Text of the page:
New York City’s new teacher evaluation system uses children’s test scores as part of teachers’ “ratings.” Those ratings will be released to parents and used to judge teachers’ competency.
I am a teacher at Castle Bridge School, which opened in Washington Heights, Manhattan, in 2012. Washington Heights is a diverse neighborhood, with a high percentage of first-, second-, and third-generation immigrant families, particularly from the Dominican Republic. Because this is our second year, we have students only in grades pre-K to 2—so none of our students take the state-mandated tests for grades 3–8.
The city Department of Education (DOE) faced a challenge: how would it use its teacher evaluation system in schools like ours? The answer: a multiple-choice math test for kindergartners, first-graders, and second-graders.
Kids’ scores could then be used to evaluate their teachers. There was never a pretense that the testing might help the children themselves.
The tests were delivered to K–2 schools, and in most they were administered without the parents even knowing.
A teacher at one of these schools told me how confused her kindergartners were. Many scribbled all over the test booklets. A few even ripped them. Imagine the frustration of a four- or five-year-old being presented with such an unfamiliar and impossible task.
It reminds me of First Grade Takes a Test, a wonderful children’s book by Miriam Cohen, in which first-graders get confused by the logic of multiple choice. One child, for example, decides to draw what he thinks would be the correct answer rather than mark one of the bubbles.
Why Not Comply?
In our school, we could have given our children the test. We could have just followed along with yet another ridiculous DOE mandate.
We could have explained to our families and to ourselves that the ratings would not be that important to our school community. Our principal is in our classrooms daily. She knows what we are doing well, and supports us in the areas where we need to improve. So why not just comply?
We could have explained to our children: “We are giving you these booklets and you can just do your best. Don’t worry if it seems confusing. They are not really important. Some strange people who happen to be the bosses of principals and teachers want you to try this out.
“It makes no sense, but could you please just try it, so that we can continue with the rest of our day?”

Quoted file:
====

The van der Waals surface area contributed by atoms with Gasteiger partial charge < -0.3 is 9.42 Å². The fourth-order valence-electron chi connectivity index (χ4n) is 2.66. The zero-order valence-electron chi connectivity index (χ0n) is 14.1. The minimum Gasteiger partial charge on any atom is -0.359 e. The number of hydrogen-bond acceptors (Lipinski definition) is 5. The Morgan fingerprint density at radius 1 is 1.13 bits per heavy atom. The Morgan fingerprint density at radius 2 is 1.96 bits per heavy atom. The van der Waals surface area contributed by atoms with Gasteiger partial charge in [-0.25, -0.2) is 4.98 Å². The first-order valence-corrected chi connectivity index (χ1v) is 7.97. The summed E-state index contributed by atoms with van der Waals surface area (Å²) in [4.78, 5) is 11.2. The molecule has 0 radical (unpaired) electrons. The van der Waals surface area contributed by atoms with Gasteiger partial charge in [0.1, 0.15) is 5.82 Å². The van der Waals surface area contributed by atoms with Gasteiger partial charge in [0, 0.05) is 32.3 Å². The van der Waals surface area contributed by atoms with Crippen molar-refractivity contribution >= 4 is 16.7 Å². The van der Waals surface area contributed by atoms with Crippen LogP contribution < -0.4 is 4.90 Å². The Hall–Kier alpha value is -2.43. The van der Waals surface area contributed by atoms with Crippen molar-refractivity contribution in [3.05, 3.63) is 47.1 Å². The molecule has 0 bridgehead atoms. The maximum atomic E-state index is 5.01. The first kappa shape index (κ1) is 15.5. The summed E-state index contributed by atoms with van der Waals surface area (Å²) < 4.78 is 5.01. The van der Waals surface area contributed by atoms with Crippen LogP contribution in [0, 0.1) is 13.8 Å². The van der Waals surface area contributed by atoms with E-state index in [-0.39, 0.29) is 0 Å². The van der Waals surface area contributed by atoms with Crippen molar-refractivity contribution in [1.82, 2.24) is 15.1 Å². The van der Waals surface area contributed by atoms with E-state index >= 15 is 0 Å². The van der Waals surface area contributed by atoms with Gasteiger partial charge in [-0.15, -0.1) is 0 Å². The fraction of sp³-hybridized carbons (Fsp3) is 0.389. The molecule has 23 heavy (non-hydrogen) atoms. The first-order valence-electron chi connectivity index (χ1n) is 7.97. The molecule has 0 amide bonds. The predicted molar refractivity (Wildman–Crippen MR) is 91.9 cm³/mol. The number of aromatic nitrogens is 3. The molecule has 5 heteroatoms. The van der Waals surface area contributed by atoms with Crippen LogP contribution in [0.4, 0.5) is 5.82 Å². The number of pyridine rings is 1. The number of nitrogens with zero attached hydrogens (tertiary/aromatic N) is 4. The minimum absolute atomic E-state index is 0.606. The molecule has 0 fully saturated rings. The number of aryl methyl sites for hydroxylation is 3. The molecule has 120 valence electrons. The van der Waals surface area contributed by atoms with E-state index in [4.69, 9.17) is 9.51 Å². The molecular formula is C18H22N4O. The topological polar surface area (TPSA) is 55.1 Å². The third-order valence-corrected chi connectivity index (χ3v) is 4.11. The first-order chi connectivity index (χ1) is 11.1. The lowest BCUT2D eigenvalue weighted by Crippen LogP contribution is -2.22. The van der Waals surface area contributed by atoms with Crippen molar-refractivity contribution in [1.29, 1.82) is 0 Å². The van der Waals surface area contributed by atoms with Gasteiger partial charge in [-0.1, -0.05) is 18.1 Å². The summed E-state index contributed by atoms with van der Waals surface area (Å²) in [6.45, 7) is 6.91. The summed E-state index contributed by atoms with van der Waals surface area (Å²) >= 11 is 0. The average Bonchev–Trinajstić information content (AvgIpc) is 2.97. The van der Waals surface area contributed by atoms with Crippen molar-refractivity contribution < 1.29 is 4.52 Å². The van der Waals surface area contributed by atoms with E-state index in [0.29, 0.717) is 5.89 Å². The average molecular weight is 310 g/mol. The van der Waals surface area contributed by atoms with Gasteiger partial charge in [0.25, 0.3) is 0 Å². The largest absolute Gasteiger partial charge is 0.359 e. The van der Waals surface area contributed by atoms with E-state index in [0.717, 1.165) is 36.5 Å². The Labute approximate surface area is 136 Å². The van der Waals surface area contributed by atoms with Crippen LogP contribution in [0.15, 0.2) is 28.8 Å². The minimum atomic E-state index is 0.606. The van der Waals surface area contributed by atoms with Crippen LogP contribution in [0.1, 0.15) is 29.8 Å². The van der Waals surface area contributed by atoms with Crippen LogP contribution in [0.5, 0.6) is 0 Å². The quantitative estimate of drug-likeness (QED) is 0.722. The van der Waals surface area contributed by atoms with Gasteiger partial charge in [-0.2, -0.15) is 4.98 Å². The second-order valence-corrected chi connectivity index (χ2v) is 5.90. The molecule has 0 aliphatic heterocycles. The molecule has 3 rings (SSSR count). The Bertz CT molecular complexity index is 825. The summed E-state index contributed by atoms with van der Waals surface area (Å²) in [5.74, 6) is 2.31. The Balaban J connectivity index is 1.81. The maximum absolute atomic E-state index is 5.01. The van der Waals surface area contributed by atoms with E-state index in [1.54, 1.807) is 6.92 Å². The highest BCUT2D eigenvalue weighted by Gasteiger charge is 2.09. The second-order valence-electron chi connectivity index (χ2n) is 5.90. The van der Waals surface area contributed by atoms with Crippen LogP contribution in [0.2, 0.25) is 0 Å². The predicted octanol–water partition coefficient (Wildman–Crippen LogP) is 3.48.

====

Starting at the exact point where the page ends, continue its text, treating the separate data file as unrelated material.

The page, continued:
We could have done this. But I am so glad we did not.
We Opted Out
Our principal did inform our parents about the test. Parents and teachers agreed that we did not have to passively comply.
The parents organized and wrote opt-out letters. Over 90 percent of our families signed. And our principal cancelled the test.
Our kids will not need to sit through a meaningless task or learn about these weird bosses of ours, who wanted us to sit children in front of a booklet that is inappropriate to assess their exciting discoveries about how numbers work.
Our children who are beginning to learn English will not have to sit through this task listening to incomprehensible instructions in English, either.
Our school community sent a message of resistance and hope. The DOE wanted numbers and percentages to measure the immeasurable.
We—teachers, parents, principal, and children—refused to mutely observe how the obsession with high-stakes testing and teachers’ evaluations is destroying our children’s natural love of learning and the joy of teaching. We also refused to consent to a test that opens the door for high-stakes testing for K–2 students in all schools.
How Tests Hurt Kids
This is my twelfth year as a teacher in the public schools. I have seen how high-stakes testing and the system of punishments and rewards have deeply hurt our children, teachers, and principals.
I have seen schools where, from one school year to the next, the dialogue during teacher meetings changed. It went from describing children and their work, and thinking about ways to support their learning, to looking at charts of test scores and referring to children as “ones,” “twos,” “threes,” and “fours.”
Instead of teachers talking about how much Maria loves books and figuring out ways to support her decoding words with more confidence, the conversation became, “These are our ‘ones.’ What can we do to get them to be ‘twos’?”
I also worked at a beautiful K–2 school where the sand and water tables, the blocks, and the pretend-area furniture ended up being stored in the basement—because, even though we did not have testing, the principal felt there was no time for children to “play” at school.
I am proud to now work at a school that will not waste even one hour of our children’s time in meaningless bubbling of multiple-choice answers.
We all know what children need to learn, grow, and thrive. And we know that most children are not getting it in our public schools.
We cannot continue to quietly comply. We need to question, resist, organize, and protest. We need to reclaim teaching—and insist that our children be truly respected.